Readers, this book is super weird. Honestly, The Library at Mount Char, by Scott Hawkins, is one of the weirdest books I have ever read – and I have read some weird shit. This book defies nearly every convention I can think of in the fantasy/speculative fiction genres but tells a really strange (but interesting) story in a disjointed manner. Not only is the subject matter of the book super weird, but Hawkins has an odd author’s voice that took me a long time to wrap my mind around – though I eventually came to like it. I don’t really know where to start, so I am just going to jump right into this fascinating book.
The Library at Mount Char has a fairly straightforward plot: a man with godlike powers and knowledge (who we will call Adam for simplicity) takes in a group of orphans to train as his successors. The book is set in a vaguely modern/90s time/era and mostly takes place in Adam’s massive and magical library (which is at Mount Char). The library contains a number of subsections, each of which an orphan is given exclusive rights and dominion over. They are tasked with learning everything they can in their area, with the only rule being that they under no circumstances can study someone else’s section. Our protagonist is Carolyn, one of the aforementioned orphans, who is given dominion over the language section. The narrative is broken into roughly two sections. The first follows Carolyn and some of her “siblings” learning about their sections and the library. The second follows the fallout of the various children when “Adam” suddenly disappears and they are left to their own devices, and this is when things really kick into gear.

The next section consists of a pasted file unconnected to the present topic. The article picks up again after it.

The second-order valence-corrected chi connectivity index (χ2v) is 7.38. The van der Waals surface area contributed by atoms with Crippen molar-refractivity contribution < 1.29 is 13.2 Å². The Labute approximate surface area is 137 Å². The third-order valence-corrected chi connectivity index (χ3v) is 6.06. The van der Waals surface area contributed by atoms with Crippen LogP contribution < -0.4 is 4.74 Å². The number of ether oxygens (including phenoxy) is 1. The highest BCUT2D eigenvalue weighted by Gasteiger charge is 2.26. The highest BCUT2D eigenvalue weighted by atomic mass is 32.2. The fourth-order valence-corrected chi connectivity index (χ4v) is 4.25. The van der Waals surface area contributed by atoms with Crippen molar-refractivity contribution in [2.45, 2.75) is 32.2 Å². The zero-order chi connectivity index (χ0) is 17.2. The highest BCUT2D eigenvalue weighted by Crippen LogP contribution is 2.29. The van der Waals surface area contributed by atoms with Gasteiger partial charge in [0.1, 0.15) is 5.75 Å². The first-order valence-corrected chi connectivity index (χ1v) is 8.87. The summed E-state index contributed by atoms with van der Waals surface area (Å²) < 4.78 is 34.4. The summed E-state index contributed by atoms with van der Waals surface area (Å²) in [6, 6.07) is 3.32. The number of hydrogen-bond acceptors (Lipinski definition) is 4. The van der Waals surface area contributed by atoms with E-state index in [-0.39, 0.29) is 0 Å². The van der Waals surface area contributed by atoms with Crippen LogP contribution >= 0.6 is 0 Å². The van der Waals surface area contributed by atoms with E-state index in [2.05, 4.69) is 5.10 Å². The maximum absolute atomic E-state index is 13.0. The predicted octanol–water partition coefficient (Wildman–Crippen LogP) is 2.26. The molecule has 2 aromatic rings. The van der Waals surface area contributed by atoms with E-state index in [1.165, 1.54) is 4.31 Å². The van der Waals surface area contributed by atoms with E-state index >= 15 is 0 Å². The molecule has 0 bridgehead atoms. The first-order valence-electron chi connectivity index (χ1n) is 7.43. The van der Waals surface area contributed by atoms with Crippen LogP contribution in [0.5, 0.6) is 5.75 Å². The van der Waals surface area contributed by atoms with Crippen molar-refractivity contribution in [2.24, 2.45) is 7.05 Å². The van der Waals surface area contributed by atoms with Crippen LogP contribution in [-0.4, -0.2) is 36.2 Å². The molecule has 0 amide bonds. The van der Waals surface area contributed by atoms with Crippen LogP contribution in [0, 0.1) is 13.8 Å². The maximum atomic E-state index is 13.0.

Now the plot is a little out there, but that’s not actually what makes this book strange. Its quintessential weirdness comes from the fact that it is written like a fever dream. The pacing and the narrative are chaotic as hell, rapidly changing speed and style with little to no warning. There is almost no consistency in the book, tons of things are left completely unexplained, and the story evolves several times to take on new forms and directions. The reader is left completely adrift at sea with almost no foundation to build on, and yet it somehow all still works. I don’t even really understand how, and I have reviewed something like three hundred books in the last few years. Things that I would massively critique other books for, like the fact that half the sections of the library are never even explored, somehow just work in The Library at Mount Char.
Normally when I talk about oddball books like this, I tend to say something like “people will either love it or hate it” – but I don’t actually think that is the case with The Library at Mount Char. I think most people would enjoy this, if only for the experience of getting to the end and saying “what the hell did I just read.” It didn’t really stick with me – I didn’t find the book deep or thought-provoking. But, I did find it interesting. I kept picking it back up and saying “ok where the actual hell is he going with this”. I constantly wanted to know what was coming next. Not in an “edge of your seat engrossed” sort of way, but in an “I am a moth staring at a flame and I find myself compelled to keep going and I don’t know why” sort of way.
I know this review is kinda useless as I have fundamentally failed at rendering judgment on whether The Library at Mount Char is worth your time. However, at the end of the day, it’s because I just don’t know. It’s a weird catch-22 of “you will know after you read it.” It is definitely a smart and unique book. Scott Hawkins on some level knew what he was doing – or at least was able to write something so interesting and different that he could pass off that he knows what he’s doing. It wasn’t deep, it wasn’t satisfying, but it was good? That is about all I got.
Rating: The Library at Mount Char – I don’t know, you read it and tell me/10